More recently, a study supported by the National Institute of Neurological Disorders and Stroke (NINDS), also part of the National Institutes of Health, again showed that long-term antibiotic use for Lyme disease is not an effective strategy for cognitive improvement (Neurology 70(13): 992-1003, 2008). Researchers compared clinical improvement following 10 weeks of intravenous ceftriaxone versus intravenous placebo. The patients were treated for Lyme disease and presented with objective memory impairment tests. In a complicated statistical model, the ceftriaxone group showed a slightly greater improvement at 12 weeks, but at 24 weeks, both the ceftriaxone and the placebo groups had improved similarly from baseline. In addition, adverse effects attributed to intravenous ceftriaxone occurred in 26 percent of patients. The authors concluded that because of the limited duration of the cognitive improvement and the risks involved, 10 weeks of intravenous ceftriaxone was not an effective strategy for cognitive improvement in these patients, and more durable and safer treatment strategies are still needed.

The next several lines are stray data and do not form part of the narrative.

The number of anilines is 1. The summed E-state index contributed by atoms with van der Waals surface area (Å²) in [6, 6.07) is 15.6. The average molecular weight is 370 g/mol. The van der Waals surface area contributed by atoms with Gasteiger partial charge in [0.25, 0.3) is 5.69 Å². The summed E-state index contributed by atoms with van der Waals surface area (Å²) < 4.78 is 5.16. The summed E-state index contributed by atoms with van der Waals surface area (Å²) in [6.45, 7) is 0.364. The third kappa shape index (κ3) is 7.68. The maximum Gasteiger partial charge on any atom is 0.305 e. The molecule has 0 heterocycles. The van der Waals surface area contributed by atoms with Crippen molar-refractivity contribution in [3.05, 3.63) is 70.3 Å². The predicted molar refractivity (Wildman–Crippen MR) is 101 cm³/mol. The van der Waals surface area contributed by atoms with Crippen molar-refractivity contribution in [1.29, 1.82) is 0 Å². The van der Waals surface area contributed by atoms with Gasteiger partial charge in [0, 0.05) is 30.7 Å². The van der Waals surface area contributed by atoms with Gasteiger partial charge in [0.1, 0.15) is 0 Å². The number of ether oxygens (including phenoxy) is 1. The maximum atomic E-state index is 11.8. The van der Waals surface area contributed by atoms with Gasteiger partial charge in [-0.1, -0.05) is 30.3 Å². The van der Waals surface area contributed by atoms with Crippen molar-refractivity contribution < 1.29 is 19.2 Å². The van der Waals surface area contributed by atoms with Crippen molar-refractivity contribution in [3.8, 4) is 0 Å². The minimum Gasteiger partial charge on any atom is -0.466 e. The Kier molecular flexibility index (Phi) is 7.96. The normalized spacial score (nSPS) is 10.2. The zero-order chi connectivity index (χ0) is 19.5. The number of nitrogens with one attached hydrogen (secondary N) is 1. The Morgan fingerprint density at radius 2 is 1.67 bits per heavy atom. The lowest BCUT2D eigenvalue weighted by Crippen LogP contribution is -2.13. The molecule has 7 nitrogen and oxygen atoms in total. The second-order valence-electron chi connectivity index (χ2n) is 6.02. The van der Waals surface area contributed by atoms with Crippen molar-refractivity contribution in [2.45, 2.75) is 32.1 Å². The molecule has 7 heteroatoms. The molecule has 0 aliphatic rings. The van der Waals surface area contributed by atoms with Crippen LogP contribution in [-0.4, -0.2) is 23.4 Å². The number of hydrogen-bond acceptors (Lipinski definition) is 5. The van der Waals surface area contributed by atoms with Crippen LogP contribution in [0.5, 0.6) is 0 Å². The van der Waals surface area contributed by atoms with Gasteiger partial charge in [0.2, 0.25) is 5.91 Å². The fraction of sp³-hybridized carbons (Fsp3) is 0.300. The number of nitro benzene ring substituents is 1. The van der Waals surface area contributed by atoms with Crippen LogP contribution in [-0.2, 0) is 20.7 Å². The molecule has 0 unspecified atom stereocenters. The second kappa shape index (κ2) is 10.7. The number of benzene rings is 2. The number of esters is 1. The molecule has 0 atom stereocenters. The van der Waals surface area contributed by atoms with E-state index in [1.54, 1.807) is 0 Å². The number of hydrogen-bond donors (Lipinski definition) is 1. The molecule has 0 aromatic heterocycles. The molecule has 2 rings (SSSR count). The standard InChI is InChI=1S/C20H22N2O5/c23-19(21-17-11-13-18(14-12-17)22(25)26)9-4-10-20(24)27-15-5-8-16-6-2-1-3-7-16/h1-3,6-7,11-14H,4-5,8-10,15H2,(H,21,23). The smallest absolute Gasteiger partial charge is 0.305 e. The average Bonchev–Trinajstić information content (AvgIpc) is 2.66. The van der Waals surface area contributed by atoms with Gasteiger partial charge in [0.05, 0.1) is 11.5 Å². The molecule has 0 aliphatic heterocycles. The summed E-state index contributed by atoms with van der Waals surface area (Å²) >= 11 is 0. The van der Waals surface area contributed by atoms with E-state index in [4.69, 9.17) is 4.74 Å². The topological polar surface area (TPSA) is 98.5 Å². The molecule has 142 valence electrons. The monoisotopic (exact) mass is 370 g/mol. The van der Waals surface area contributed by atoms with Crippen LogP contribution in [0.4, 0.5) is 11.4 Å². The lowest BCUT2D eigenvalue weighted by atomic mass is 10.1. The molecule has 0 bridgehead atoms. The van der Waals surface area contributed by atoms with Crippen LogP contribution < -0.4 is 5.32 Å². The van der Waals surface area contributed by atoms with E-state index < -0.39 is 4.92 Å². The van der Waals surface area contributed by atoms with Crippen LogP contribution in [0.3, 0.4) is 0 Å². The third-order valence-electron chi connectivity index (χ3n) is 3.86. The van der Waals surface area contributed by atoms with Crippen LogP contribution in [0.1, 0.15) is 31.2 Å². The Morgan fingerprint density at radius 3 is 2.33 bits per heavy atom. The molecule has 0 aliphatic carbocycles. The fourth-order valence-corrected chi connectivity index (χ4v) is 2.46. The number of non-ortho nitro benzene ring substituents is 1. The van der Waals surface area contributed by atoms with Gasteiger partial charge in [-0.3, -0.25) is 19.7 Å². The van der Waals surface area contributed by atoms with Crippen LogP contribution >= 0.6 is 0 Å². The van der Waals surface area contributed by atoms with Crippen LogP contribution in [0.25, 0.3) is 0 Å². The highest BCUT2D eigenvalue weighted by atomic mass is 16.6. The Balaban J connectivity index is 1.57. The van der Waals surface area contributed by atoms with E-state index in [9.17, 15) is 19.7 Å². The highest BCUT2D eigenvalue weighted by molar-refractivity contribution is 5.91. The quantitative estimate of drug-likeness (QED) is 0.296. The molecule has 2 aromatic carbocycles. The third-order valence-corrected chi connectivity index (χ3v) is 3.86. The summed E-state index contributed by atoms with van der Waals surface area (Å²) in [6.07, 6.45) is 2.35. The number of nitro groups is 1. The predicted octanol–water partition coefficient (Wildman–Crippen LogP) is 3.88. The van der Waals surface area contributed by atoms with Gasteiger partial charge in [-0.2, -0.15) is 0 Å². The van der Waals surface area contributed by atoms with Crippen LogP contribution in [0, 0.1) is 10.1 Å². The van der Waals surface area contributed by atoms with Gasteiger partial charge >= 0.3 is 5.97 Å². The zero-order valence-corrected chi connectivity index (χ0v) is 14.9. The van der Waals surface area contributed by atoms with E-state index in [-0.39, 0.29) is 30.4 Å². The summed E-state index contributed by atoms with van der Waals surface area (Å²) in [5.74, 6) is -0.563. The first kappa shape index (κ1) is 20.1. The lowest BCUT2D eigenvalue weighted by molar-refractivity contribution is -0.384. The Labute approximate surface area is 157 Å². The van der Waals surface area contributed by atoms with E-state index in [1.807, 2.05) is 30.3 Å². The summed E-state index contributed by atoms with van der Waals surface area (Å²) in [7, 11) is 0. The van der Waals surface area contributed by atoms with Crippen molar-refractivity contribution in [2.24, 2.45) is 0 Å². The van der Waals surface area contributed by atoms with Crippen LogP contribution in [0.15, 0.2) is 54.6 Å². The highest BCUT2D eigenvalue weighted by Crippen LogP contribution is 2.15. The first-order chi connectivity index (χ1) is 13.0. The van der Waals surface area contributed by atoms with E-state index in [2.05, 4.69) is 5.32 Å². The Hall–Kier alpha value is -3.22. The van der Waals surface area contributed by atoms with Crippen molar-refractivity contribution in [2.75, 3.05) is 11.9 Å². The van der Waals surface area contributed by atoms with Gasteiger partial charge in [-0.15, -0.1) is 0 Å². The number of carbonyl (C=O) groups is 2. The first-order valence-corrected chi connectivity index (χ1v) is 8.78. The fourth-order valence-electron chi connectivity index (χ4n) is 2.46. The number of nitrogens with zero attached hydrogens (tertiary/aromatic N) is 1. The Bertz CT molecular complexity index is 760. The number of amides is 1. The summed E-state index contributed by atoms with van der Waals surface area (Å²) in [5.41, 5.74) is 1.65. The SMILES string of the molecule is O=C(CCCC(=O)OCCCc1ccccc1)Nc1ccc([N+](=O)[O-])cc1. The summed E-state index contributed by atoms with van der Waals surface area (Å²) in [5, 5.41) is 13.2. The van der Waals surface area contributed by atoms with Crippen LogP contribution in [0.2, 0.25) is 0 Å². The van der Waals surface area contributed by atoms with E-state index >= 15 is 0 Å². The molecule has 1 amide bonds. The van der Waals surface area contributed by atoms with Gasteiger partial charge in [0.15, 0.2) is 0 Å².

For more information, please see the Chronic Lyme Disease section.
Animal models have provided considerable information on the transmission and pathogenesis of Lyme disease, as well as on the mechanisms involved in the development of protective immunity. Studies of the effects of antibiotic therapy in animals infected with B. burgdorferi have been conducted most often with mice, but also with hamsters, gerbils, dogs, and non-human primates. (see Wormser and Schwartz, Clin Microbiol Rev 22(3): 387-395, 2009 for a recent review).
NIAID-supported studies have shown that B. burgdorferi can be detected in mice for at least 3 months after treatment with therapeutic doses of various antibiotics (ceftriaxone, doxycycline, or azithromycin). In these studies, surviving bacteria could not be transmitted to healthy mice, and some lacked genes associated with infectivity. By 6 months, antibiotic-treated mice no longer tested positive for the presence of B. burgdorferi, even when their immune systems were suppressed. Nine months after antibiotic treatment, low levels of Borrelia DNA still could be detected in some—but not all—of the mice (J Infect Dis 186: 1430, 2002). These findings indicate that noninfectious B. burgdorferi can persist for a limited period of time after antibiotic therapy. The implications of these findings to persistent infection and the nature of PTLDS in humans still need to be evaluated.